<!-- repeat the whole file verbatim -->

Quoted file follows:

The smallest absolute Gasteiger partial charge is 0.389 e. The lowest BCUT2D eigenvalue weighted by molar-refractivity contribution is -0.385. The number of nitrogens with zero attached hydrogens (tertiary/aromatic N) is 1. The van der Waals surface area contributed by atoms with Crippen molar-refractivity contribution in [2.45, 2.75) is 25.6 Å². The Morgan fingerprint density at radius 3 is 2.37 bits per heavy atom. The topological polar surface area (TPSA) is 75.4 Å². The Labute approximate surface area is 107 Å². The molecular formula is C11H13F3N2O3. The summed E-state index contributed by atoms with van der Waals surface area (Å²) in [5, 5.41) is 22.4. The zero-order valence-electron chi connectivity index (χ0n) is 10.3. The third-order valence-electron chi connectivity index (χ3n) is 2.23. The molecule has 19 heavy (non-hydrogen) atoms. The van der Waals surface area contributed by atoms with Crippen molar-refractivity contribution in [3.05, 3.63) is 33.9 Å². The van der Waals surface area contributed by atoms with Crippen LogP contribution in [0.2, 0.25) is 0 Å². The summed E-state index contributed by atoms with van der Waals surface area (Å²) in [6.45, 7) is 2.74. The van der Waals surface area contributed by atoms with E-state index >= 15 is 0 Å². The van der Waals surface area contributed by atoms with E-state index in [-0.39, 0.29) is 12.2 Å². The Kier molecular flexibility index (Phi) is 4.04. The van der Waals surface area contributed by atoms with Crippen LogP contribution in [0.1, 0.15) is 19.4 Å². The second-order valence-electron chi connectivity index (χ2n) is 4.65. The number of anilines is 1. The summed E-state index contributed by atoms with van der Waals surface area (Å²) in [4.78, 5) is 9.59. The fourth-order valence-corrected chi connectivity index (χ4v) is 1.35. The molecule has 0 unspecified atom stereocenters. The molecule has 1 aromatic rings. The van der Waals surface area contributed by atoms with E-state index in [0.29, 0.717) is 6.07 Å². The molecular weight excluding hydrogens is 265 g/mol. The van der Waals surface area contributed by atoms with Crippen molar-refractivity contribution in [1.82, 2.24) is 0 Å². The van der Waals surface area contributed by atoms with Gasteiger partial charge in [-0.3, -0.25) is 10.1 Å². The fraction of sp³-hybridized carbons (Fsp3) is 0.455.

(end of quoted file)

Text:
The smallest absolute Gasteiger partial charge is 0.389 e. The lowest BCUT2D eigenvalue weighted by molar-refractivity contribution is -0.385. The number of nitrogens with zero attached hydrogens (tertiary/aromatic N) is 1. The van der Waals surface area contributed by atoms with Crippen molar-refractivity contribution in [2.45, 2.75) is 25.6 Å². The Morgan fingerprint density at radius 3 is 2.37 bits per heavy atom. The topological polar surface area (TPSA) is 75.4 Å². The Labute approximate surface area is 107 Å². The molecular formula is C11H13F3N2O3. The summed E-state index contributed by atoms with van der Waals surface area (Å²) in [5, 5.41) is 22.4. The zero-order valence-electron chi connectivity index (χ0n) is 10.3. The third-order valence-electron chi connectivity index (χ3n) is 2.23. The molecule has 19 heavy (non-hydrogen) atoms. The van der Waals surface area contributed by atoms with Crippen molar-refractivity contribution in [3.05, 3.63) is 33.9 Å². The van der Waals surface area contributed by atoms with Crippen LogP contribution in [0.2, 0.25) is 0 Å². The summed E-state index contributed by atoms with van der Waals surface area (Å²) in [6.45, 7) is 2.74. The van der Waals surface area contributed by atoms with E-state index >= 15 is 0 Å². The van der Waals surface area contributed by atoms with E-state index in [-0.39, 0.29) is 12.2 Å². The Kier molecular flexibility index (Phi) is 4.04. The van der Waals surface area contributed by atoms with Crippen LogP contribution in [0.1, 0.15) is 19.4 Å². The second-order valence-electron chi connectivity index (χ2n) is 4.65. The number of anilines is 1. The summed E-state index contributed by atoms with van der Waals surface area (Å²) in [4.78, 5) is 9.59. The fourth-order valence-corrected chi connectivity index (χ4v) is 1.35. The molecule has 0 unspecified atom stereocenters. The molecule has 1 aromatic rings. The van der Waals surface area contributed by atoms with E-state index in [0.29, 0.717) is 6.07 Å². The molecular weight excluding hydrogens is 265 g/mol. The van der Waals surface area contributed by atoms with Crippen molar-refractivity contribution in [1.82, 2.24) is 0 Å². The van der Waals surface area contributed by atoms with Gasteiger partial charge in [-0.3, -0.25) is 10.1 Å². The fraction of sp³-hybridized carbons (Fsp3) is 0.455.